The National Transportation Safety Board recently issued an overview of its report on the Jan. 8, 2022 BNSF derailment in Texas where more than a half million gallons of denatured ethanol was released. Here’s the report.
This is a synopsis from the NTSB’s report and does not include the Board’s rationale for the findings and safety recommendations. The final report and pertinent safety recommendation letters will be distributed to recommendation recipients as soon as possible.
On January 8, 2022, about 9:49 a.m. local time, an eastbound BNSF Railway Company train, U JOENYF7 07A, derailed 37 tank cars at milepost 156.2 on the BNSF Railway Company Red River Division in Oklaunion, Texas. The train had 2 crew members on board and was composed of 2 head-end locomotives, 1 distributed power locomotive at the rear of the train, 2 buffer railcars, and 96 loaded US Department of Transportation specification 117J (DOT-117J) tank cars carrying denatured ethanol, a flammable liquid. The BNSF Railway Company estimated that 601,819 gallons of denatured ethanol released from 28 of the 37 derailed tank cars. The ethanol ignited and burned uncontrolled for about 4 hours, resulting in a pool fire. No injuries or evacuations were reported.
What We Found
Because this was a hazardous materials investigation focused on the performance of the DOT-117J tank cars, we did not determine the probable cause of the derailment.
The majority of the ethanol released leaked from tank car service equipment (such as manway covers and bottom outlet valves) that remained intact during the derailment but sustained damage from the pool fire. We found that the gaskets used in the service equipment were made of materials that are vulnerable to damage when exposed to fire. Using gaskets made of more thermally resistant materials would likely increase the survival time of tank cars exposed to fire and reduce the severity of hazardous material releases.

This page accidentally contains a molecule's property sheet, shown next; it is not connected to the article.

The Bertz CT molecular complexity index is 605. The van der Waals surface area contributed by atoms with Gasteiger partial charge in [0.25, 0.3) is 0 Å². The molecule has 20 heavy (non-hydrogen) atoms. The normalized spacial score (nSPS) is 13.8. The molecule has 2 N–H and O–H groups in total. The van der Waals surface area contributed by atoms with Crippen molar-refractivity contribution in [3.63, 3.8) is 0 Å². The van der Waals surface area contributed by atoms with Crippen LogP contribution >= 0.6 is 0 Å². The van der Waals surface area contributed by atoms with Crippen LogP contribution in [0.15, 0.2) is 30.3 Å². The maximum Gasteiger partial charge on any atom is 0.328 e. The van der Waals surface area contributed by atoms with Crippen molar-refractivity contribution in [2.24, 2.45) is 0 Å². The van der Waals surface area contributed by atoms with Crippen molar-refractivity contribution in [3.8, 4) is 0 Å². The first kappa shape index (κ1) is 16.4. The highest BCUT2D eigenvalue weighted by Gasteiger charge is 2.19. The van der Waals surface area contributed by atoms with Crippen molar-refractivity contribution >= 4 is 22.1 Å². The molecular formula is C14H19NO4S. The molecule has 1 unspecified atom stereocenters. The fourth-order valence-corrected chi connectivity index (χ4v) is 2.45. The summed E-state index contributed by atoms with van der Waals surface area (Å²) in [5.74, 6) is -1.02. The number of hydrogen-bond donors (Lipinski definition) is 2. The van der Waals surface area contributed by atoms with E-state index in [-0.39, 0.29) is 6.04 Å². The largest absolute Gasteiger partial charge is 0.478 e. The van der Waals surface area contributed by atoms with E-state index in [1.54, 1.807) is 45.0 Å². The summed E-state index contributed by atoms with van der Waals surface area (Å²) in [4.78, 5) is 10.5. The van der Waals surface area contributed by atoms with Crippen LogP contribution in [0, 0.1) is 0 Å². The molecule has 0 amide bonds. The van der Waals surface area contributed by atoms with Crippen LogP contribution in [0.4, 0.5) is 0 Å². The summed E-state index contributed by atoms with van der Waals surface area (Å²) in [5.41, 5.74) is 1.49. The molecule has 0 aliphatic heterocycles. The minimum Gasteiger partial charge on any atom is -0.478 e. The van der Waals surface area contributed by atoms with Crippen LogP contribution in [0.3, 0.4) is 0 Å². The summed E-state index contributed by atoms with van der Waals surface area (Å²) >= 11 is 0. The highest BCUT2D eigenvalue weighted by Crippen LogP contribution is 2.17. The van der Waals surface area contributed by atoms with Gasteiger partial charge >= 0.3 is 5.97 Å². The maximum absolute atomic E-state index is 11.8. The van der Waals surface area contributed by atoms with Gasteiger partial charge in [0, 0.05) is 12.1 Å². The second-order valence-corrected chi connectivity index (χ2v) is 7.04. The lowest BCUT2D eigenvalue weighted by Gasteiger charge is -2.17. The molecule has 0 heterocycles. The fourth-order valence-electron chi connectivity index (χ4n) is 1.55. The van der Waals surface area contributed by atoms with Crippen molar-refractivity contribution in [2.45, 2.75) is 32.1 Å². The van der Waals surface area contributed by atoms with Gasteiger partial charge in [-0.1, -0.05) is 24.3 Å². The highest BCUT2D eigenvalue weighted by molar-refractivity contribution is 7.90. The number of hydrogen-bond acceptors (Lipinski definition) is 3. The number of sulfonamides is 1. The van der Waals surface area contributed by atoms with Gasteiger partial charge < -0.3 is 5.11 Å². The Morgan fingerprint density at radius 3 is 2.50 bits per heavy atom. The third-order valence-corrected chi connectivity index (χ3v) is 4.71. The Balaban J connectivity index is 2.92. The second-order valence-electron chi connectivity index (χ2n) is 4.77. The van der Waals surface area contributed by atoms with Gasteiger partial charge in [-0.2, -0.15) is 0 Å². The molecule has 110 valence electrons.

Also Read: 3 Tips for Large Ethanol Spills
We also found that when the Pipeline and Hazardous Materials Administration created the DOT-117 specification (which includes the DOT-117J specification) for non-pressure tank cars, it expanded existing thermal protection regulations for pressure tank cars to non-pressure tank cars with different designs.
Further, we found that a mechanical (non-thermal) breach of a tank car involved in the derailment occurred because of loading between underframe components and tank head material—an outcome that a specific federal regulation and an industry standard, the 85 percent rules, are intended to prevent. This load scenario likely occurred because several of the tank car’s welds exceeded the sizes specified in the design, which led to the tank head material being the weakest point in the load path and fracturing, releasing lading. Further, because there is not an industry standard for rejecting an oversized weld, the design size for each weld is effectively a minimum size, and that as-built tank cars may have oversized welds that may lead to tank fractures. Relatedly, we found that a design that complies with the 85 percent rules does not prevent fabrication of tank cars that may violate the rules because of oversized welds that make the tank cars more vulnerable to tank fractures in a derailment.
- Gaskets currently used in DOT 117J tank car service equipment may be made of materials vulnerable to thermal damage when exposed to fire, which can lead to the release of hazardous material.
- Using gaskets with higher service and survival temperatures would likely increase the fire exposure survival time of DOT-117 tank car service equipment in flammable liquid service and reduce the severity of hazardous materials releases.
- The Pipeline and Hazardous Materials Safety Administration’s 2016 expansion of existing thermal protection system regulations from pressure tank cars to non-pressure DOT-117 tank cars likely did not account for the design differences between these types of tank cars, thus a DOT 117 tank car certified as compliant with regulations may have deficient thermal protection because its service equipment may not be protected by its thermal blanket.